A national Church collection will be held this weekend of 22/23 July to fund life-saving aid for people currently affected by the devastating hunger crisis in East Africa. 

The money raised will go directly to Trócaire’s emergency response, which is helping to deliver food, water, healthcare and other life-saving aid to people affected.

Severe drought, driven by climate change, is currently affecting Kenya, South Sudan, Somalia and Ethiopia and this has resulted in failed harvests and the widespread death of livestock.

Approximately 25 million people have been left facing severe food shortages.

Conflict has exacerbated the effects in South Sudan and Somalia, with areas in both countries now on the verge of famine.

Announcing the collection, Archbishop Eamon Martin, Archbishop of Armagh and Primate of All Ireland, said the situation is critical and urged support for the collection from parishioners.

“With the failure of successive rains and a prolonged drought having taken hold of the region, just surviving has now become the main challenge facing people in large parts of east Africa,” he said.

“Millions of people in the region are facing starvation. The crops have failed and animals are dying because of a lack of grazing and water. The large number of people affected may shock us, but we must realise that behind these stark numbers are real people: mothers and fathers unable to provide for their hungry children. 

The Catholic Church in Ireland is already responding to this crisis through Trócaire. However, needs are so enormous that we will hold special collections across the country on the weekend of 22 July. All money collected will go directly to Trócaire’s humanitarian relief work in east Africa. Bishops are asking clergy and parishioners to respond to this terrible tragedy with generosity.”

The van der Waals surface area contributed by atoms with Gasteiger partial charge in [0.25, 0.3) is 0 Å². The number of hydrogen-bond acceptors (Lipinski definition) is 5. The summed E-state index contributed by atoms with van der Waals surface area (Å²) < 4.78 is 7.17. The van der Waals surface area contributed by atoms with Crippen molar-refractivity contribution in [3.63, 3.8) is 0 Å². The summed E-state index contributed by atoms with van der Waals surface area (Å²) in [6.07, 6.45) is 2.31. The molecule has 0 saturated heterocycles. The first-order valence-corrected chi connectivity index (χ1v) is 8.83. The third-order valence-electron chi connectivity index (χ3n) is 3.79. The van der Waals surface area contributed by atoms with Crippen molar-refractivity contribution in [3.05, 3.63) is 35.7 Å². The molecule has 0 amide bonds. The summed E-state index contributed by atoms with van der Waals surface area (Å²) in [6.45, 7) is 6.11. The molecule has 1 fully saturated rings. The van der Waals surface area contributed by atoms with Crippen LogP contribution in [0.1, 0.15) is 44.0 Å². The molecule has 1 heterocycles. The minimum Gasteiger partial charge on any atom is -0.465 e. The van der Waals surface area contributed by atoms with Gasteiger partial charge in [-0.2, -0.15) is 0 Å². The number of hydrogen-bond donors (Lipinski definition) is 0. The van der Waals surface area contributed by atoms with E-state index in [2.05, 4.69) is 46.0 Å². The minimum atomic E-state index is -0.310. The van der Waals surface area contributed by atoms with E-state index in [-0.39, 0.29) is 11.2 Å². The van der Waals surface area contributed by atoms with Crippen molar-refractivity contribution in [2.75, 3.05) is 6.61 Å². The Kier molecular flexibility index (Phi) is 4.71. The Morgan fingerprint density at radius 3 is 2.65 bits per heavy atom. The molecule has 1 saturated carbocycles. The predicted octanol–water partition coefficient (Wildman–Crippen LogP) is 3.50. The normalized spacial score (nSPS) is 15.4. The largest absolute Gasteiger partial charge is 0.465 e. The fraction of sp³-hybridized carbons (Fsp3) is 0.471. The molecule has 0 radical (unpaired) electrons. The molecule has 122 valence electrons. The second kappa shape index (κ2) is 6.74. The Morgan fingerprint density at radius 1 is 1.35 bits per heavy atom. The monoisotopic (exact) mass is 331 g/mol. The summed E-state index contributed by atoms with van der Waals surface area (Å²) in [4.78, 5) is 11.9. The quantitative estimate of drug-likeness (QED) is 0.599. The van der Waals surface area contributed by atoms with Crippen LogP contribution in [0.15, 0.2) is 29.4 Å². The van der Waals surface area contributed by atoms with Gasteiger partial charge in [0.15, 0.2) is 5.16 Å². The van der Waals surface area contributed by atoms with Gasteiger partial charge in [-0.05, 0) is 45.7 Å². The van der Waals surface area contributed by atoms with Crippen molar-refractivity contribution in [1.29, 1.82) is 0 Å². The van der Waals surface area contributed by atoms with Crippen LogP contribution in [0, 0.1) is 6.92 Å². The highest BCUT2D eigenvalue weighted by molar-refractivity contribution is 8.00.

Bishop William Crean, Bishop of Cloyne and chairperson of Trócaire, said the collection will greatly help Trócaire to reach even more people with life-saving aid.

“We have been providing emergency food aid, water and healthcare to affected communities – quite literally life-support for affected people,” he said.

“Trócaire’s health centres in Somalia are treating approximately 19,000 people each month for malnutrition and associated illnesses. With the support of parishioners here at home in the coming weeks, many tens of thousands more people will receive help. 

For example, over 13,000 children in Kenya will receive supplementary high-energy food, new boreholes will be provided for communities, many more people will receive monthly food rations and schools will be supplied with water. 

Globally, this crisis has received very little attention. Appeals for aid are under-funded. For example, the UN has received just 37% of the funding it needs to respond to the crisis in Somalia. The world is distracted by the actions of a handful of powerful politicians, while in east Africa millions suffer in silence. It is unacceptable for so many to go hungry.” 

The United Nations has described the situation in the drought-ravaged parts of Africa as the greatest humanitarian crisis since the Second World War. Trócaire has a long-standing presence in all four affected countries and is working with local communities to deliver life- saving aid, including food, water and healthcare, to hundreds of thousands of those worst affected.


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